560 F2d 202 Harper v. T Wood
560 F.2d 202
Fred L. HARPER et al., Plaintiffs-Appellants,
T. Louie WOOD, Jr., et al., Defendants-Appellees.
United States Court of Appeals,
Sept. 30, 1977.
Thomas M. Jackson, Jerry Boykin, Macon, Ga., for plaintiffs-appellants.
W. Warren Plowden, Jr., Wallace Miller, Jr., Macon, Ga., for defendants-appellees.
Appeal from the United States District Court for the Middle District of Georgia.
Before COLEMAN, MORGAN and TJOFLAT, Circuit Judges.
Appellants in this case, seeking to represent in a class action some 47 vocational educational teachers at the Macon Area Vocational-Technical School, filed suit against members of the Bibb County Board of Education; alleging that the Board had deprived them of federally protected rights by not giving them the same supplement, normally $800 annually, to the state-paid minimum base salary that the Board provides for the elementary and secondary school teachers it employs. Alleging jurisdiction under 42 U.S.C. § 1983 and 28 U.S.C. § 1343(3), they sought declaratory and injunctive relief as well as the award of back pay. They also alleged that the Board's policy violated their rights under Constitution Article 1, Section 10 (impairing obligation of contracts). On June 4, 1976, the district court entered a preliminary order, based on this Court's holding in Muzquiz v. City of San Antonio, 5 Cir. 1976, 528 F.2d 499 (en banc), that it was without jurisdiction to award the back pay damage claim, but it maintained jurisdiction for consideration of the claim for declaratory and injunctive relief. The parties agreed to submit the case on briefs with evidentiary documents attached. On Feb. 16, 1977, final judgment was entered by the court, ruling that appellants were not entitled to any relief, based essentially on the following considerations:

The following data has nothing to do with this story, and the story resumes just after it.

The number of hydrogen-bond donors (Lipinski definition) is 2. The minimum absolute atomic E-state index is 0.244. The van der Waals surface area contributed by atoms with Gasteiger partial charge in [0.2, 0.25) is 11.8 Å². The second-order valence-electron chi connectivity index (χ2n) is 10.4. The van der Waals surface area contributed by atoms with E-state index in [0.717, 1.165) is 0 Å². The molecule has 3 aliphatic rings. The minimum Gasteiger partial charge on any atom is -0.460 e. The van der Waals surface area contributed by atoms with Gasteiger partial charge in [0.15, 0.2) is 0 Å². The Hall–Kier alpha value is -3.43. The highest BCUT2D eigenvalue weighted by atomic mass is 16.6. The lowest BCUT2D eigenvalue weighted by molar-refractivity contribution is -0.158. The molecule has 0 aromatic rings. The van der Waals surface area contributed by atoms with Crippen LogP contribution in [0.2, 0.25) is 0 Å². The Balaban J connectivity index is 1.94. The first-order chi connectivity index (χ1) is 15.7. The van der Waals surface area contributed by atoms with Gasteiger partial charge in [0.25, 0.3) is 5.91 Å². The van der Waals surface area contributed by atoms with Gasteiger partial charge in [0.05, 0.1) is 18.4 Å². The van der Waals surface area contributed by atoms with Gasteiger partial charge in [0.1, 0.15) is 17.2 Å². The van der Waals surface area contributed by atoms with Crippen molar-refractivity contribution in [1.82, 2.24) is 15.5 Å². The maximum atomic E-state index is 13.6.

1. Under the present schedules, the base salaries for "vo-tech" teachers in the secondary schools were higher than those for teachers of academic subjects.
2. The classification in this case was not a suspect one calling for stricter scrutiny, since the classification was based on economic and policy considerations and was totally unrelated to the types of personal traits and stereotyped group characteristics which have formed the basis for classifications which have been found to be suspect. See Massachusetts Board of Retirement v. Murgia, 427 U.S. 307, 96 S.Ct. 2562, 49 L.Ed.2d 520 (1976).
3. One of the chief considerations advanced by the Bibb County Board to justify its policy was that its secondary and elementary schools were operated solely for the benefit of students in Bibb County, whereas its post-secondary vocational programs serve not only Bibb County students but also students from neighboring counties throughout the state. Thus the Board's decision reflects a determination to roughly correlate local financial support of educational programs with local utilization and benefit from them, and because of the limited funds available, if the Board did otherwise, a curtailment of all vocational programs and diminution in their quality might result.
4. The Supreme Court has stated with respect to the administration of public education that, "The very complexity of the problems of financing and managing a statewide public school system suggests that 'there will be more than one constitutionally permissible way of solving them,' and that, within the limits of rationality, 'the legislature's efforts to tackle the problems' should be entitled to respect." San Antonio School District v. Rodriguez, 411 U.S. 1, 41-42, 93 S.Ct. 1278, 1301-1302, 36 L.Ed.2d 16, 48 (1973). Here since the Board of Education acted well within its constitutional discretion, the plaintiffs are not entitled to declaratory or injunctive relief.
We affirm the judgment of the district court, both as to the claim for back pay, and as to the denial of declaratory and injunctive relief, concluding that the classification in this case is constitutional and rationally related to a legitimate state end.